The Just Say No (to everyone but me) issue is a problem that, frankly, untenured people, adjuncts and visitors are not responsible for managing; and that achieving tenure can make worse, not better. If you belong to the untenured masses, it is not unreasonable -- nor does it represent a failure of maturity -- to choose a senior colleague, even better the department or program chair, to help you manage the demands on your time. How many advisees is reasonable? How many students should you take over the stated limit, if any? If you agree to non-departmental obligations when they coincide with intellectual, institutional or political interests of yours, will the department understand that it is part of your overall load, or will your colleagues add on departmental tasks regardless of your overall work load?
But I would like to emphasize that the Just Say No philosophy misses the larger point of how poorly understood and ill-managed the average work load of the average faculty member is. Many colleges and university faculties, committed as we are to a model of scholarship that is predominantly individualistic, spend little time thinking about what constitutes a reasonable work load, as well as how (and by who) it should be assigned, monitored and evaluated. What does remain constant are expectations about scholarly production: in other words, regardless of how many committees you are on, advisees you have, enrollments and/or overloads you are juggling, every person who is coming up for an evaluation -- whether it is promotion to tenure, to full professor or for annual merit raises -- is expected to have moved forward in hir scholarship in approximately the same way and to a similar standard of excellence.
She offers some concrete advice for people seeking to rebalance their service responsibilities, and establish reasonable standards of committment. The Dean Dad rightly points out that this, while admirable, would still amount to a voluntary system that would fail in exactly the same way as the current system: namely, the current academic system requires people to fill seats on the committees that handle the business of the institutions, and for responsible people to "Just Say No" puts them into a game of "chicken" with the irresponsible and amoral. Somebody has to take on those service jobs, and those with a conscience are at a huge disadvantage when trying to refuse, even for good reason.
I'd like to suggest one element that has been left out of the discussion, though: whether the service roles being demanded of faculty are really necessary. It's not clear to me that we really need all those committees. In fact, at my own institution, it seems quite clear to me that we have a lot more committees than we really need. And let's not even talk about the number of meetings held by those committees.
There's this really perverse collision of incentives that happens with committees in academia. On the one hand, nobody wants to be on committees, because they are a drain on productivity in other areas. But on the other hand, there's a need for faculty governance and faculty involvement in setting the priorities of the institution, so there need to be lots of committees with faculty members and administrators (and some students) to oversee aspects of the day-to-day operations of the institution. So we have lots of important committees that nobody wants to be on.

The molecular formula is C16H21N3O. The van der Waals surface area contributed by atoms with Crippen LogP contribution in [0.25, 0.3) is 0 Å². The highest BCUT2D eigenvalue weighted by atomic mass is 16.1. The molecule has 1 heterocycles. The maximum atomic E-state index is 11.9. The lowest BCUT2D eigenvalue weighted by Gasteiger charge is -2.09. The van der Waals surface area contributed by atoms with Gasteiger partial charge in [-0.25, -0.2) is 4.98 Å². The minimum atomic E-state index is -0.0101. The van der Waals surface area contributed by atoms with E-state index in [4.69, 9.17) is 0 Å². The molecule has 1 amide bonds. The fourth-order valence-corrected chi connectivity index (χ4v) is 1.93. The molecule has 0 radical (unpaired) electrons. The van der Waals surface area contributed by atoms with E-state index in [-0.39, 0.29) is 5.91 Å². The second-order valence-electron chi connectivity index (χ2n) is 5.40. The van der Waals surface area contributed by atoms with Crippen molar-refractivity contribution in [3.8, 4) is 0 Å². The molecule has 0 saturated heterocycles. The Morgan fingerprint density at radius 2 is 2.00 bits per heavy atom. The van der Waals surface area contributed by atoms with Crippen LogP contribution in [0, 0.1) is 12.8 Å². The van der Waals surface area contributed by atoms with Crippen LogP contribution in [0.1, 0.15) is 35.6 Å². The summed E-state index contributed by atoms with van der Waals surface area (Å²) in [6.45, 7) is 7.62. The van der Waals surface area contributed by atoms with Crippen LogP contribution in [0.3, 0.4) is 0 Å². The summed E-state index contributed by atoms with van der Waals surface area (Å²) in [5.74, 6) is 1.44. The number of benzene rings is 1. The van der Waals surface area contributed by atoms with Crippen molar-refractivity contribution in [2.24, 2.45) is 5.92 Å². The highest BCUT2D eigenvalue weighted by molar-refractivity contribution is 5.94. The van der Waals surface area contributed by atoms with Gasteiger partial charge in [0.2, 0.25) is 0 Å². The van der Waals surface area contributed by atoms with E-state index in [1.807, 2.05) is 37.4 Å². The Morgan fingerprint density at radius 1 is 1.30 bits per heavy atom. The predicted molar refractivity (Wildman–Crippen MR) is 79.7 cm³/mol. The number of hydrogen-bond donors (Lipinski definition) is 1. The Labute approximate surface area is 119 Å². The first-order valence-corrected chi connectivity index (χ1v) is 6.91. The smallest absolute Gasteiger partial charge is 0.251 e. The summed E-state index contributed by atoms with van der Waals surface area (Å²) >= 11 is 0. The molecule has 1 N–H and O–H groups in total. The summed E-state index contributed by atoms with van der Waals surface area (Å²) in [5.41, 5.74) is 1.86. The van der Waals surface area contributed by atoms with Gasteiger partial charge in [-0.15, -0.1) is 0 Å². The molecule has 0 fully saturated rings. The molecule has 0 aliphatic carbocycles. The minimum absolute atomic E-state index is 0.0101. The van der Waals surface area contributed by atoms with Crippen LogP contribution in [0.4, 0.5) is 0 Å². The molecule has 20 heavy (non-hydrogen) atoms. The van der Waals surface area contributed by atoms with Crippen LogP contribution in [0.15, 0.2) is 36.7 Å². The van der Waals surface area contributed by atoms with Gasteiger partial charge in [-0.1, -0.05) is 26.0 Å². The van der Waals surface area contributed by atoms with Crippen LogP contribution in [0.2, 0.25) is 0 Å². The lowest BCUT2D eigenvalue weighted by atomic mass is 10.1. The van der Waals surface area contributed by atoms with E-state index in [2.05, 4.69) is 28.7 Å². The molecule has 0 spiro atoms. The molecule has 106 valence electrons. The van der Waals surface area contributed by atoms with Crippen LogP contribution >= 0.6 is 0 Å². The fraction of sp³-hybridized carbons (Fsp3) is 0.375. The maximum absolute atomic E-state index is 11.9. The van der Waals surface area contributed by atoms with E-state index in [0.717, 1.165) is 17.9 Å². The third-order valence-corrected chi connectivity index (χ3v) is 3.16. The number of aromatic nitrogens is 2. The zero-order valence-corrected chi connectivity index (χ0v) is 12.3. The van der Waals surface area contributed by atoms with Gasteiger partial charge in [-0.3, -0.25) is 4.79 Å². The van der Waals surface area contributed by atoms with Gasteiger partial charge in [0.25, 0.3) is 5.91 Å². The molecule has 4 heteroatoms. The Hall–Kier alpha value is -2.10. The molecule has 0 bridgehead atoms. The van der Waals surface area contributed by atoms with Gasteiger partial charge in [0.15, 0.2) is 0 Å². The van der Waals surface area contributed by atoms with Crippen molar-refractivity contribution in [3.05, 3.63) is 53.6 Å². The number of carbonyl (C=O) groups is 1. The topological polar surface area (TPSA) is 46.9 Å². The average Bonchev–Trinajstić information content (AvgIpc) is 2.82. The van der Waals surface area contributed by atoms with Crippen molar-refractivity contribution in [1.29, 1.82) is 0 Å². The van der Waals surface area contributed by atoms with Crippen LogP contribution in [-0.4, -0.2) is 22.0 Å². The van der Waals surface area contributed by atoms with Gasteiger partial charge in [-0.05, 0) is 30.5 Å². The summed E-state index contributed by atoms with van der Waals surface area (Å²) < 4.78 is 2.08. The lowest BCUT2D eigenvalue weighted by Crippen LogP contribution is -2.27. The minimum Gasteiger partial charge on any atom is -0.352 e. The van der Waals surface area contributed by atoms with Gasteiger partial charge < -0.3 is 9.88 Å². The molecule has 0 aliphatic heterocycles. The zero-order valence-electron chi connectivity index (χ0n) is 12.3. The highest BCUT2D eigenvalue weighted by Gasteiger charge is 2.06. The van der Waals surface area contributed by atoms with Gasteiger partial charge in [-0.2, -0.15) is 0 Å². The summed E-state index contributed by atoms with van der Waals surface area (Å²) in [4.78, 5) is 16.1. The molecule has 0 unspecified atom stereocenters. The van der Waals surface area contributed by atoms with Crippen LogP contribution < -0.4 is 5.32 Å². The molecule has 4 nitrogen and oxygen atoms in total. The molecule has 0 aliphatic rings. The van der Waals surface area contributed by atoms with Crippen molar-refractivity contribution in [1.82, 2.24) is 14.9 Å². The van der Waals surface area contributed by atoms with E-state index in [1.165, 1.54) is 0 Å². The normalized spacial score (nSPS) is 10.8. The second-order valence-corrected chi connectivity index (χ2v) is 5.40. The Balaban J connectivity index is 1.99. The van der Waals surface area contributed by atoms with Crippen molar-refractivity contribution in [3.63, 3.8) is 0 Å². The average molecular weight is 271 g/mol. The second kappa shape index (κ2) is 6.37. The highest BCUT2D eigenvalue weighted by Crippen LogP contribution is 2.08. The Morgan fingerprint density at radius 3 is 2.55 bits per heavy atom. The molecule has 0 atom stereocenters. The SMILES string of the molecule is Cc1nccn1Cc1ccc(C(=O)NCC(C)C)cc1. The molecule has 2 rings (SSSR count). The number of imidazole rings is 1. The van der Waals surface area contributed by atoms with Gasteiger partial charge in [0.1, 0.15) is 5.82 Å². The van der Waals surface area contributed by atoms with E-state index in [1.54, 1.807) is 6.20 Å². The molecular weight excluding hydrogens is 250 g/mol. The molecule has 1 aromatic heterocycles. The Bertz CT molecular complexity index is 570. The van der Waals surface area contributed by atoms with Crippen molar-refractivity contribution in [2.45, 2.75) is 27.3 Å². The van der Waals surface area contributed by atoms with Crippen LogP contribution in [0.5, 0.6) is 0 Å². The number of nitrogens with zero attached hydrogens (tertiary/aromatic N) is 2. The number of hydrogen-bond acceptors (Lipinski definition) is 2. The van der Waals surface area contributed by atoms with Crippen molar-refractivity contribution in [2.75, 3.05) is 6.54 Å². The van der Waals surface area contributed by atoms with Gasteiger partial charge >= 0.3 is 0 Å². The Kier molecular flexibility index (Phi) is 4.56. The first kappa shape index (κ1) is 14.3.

To fix that, we put in a requirement of some institutional service for tenure, promotion, and/or merit reviews, so people feel like they have to do something. But then, nobody wants to be on the big, important, time-consuming committees. So we create a bunch of unimportant committees to oversee things that aren't that big a drain on anybody's time, so everybody has a chance to do "service" without exerting too much effort. Which further multiplies the demand on the time of those faculty who are willing to be on committees.
I would suggest that a major step in making the service demands on faculty time more equitable is to take a hard look at the committees and meetings that are currently going on, and decide which of those we really need.
Actually, that's probably too timid-- what we really need is a sort of neo-Jeffersonian approach, watering the tree of academia with the blood of committee chairs. Wipe the slate clean, eliminate all standing committees, and re-build the structure from the ground up. If something comes up that can't be handled automatically by the administration or by a general vote of the faculty, then form a committee.
I bet this would cut the number of "service" responsibilities by about a factor of two, which would make it a whole lot easier to get all the really necessary jobs filled.
We aren't too bad on the "drone committee" part of the spectrum, but there are a few college-wide ones that don't get any respect from the administration. (They meet, yet their recommendations are ignored.) We also have one that appears to be doing something our IR people should be doing, if they knew what they were doing. Both are, by the way, hard to fill!
Apropos your committee chair comment, the biggest problem with many committees is that they are poorly run. One of DD's finest articles concerns how to run a meeting. Go to 12/6/2006 if you want to look it up.
My problem with DD (you can read it there) is how he goes all passive-agressive about the failings of management.
My problem with TR's commentary is that bit about seeing last year's final class counts with names removed. Names removed? How can that info be secret? (Even students and the general public can see that info at our college if they know where to look.) The starting point would be to put all of the data out there: classes, body count times hours it meets, committees times hours met (which can be zero), advisees. Whatever counts. Public shame is a starting point.
Well, start naming names! Which committees should be shitcanned?